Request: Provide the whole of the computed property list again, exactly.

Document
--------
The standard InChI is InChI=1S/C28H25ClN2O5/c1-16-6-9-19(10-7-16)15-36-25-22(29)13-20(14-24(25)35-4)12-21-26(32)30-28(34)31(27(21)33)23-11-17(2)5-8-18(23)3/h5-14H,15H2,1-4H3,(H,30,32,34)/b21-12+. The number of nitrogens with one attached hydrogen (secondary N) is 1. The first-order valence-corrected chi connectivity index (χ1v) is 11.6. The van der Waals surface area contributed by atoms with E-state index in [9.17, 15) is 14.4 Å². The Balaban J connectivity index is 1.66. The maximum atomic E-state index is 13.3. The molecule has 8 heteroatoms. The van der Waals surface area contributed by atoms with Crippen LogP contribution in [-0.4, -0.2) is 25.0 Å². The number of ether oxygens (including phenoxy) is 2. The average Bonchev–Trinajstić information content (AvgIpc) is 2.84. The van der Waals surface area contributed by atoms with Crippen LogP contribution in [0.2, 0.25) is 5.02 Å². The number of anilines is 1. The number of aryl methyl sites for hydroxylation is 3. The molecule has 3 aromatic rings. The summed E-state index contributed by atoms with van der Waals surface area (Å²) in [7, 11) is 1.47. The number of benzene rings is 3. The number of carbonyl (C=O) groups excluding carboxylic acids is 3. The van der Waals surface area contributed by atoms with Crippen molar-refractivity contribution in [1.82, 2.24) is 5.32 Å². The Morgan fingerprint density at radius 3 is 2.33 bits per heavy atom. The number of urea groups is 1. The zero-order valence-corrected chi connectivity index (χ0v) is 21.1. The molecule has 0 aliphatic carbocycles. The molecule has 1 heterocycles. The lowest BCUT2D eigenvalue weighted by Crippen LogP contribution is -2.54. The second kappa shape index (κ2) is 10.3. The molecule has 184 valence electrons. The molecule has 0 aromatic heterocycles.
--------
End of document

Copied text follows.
The standard InChI is InChI=1S/C28H25ClN2O5/c1-16-6-9-19(10-7-16)15-36-25-22(29)13-20(14-24(25)35-4)12-21-26(32)30-28(34)31(27(21)33)23-11-17(2)5-8-18(23)3/h5-14H,15H2,1-4H3,(H,30,32,34)/b21-12+. The number of nitrogens with one attached hydrogen (secondary N) is 1. The first-order valence-corrected chi connectivity index (χ1v) is 11.6. The van der Waals surface area contributed by atoms with E-state index in [9.17, 15) is 14.4 Å². The Balaban J connectivity index is 1.66. The maximum atomic E-state index is 13.3. The molecule has 8 heteroatoms. The van der Waals surface area contributed by atoms with Crippen LogP contribution in [-0.4, -0.2) is 25.0 Å². The number of ether oxygens (including phenoxy) is 2. The average Bonchev–Trinajstić information content (AvgIpc) is 2.84. The van der Waals surface area contributed by atoms with Crippen LogP contribution in [0.2, 0.25) is 5.02 Å². The number of anilines is 1. The number of aryl methyl sites for hydroxylation is 3. The molecule has 3 aromatic rings. The summed E-state index contributed by atoms with van der Waals surface area (Å²) in [7, 11) is 1.47. The number of benzene rings is 3. The number of carbonyl (C=O) groups excluding carboxylic acids is 3. The van der Waals surface area contributed by atoms with Crippen molar-refractivity contribution in [1.82, 2.24) is 5.32 Å². The Morgan fingerprint density at radius 3 is 2.33 bits per heavy atom. The number of urea groups is 1. The zero-order valence-corrected chi connectivity index (χ0v) is 21.1. The molecule has 0 aliphatic carbocycles. The molecule has 1 heterocycles. The lowest BCUT2D eigenvalue weighted by Crippen LogP contribution is -2.54. The second kappa shape index (κ2) is 10.3. The molecule has 184 valence electrons. The molecule has 0 aromatic heterocycles.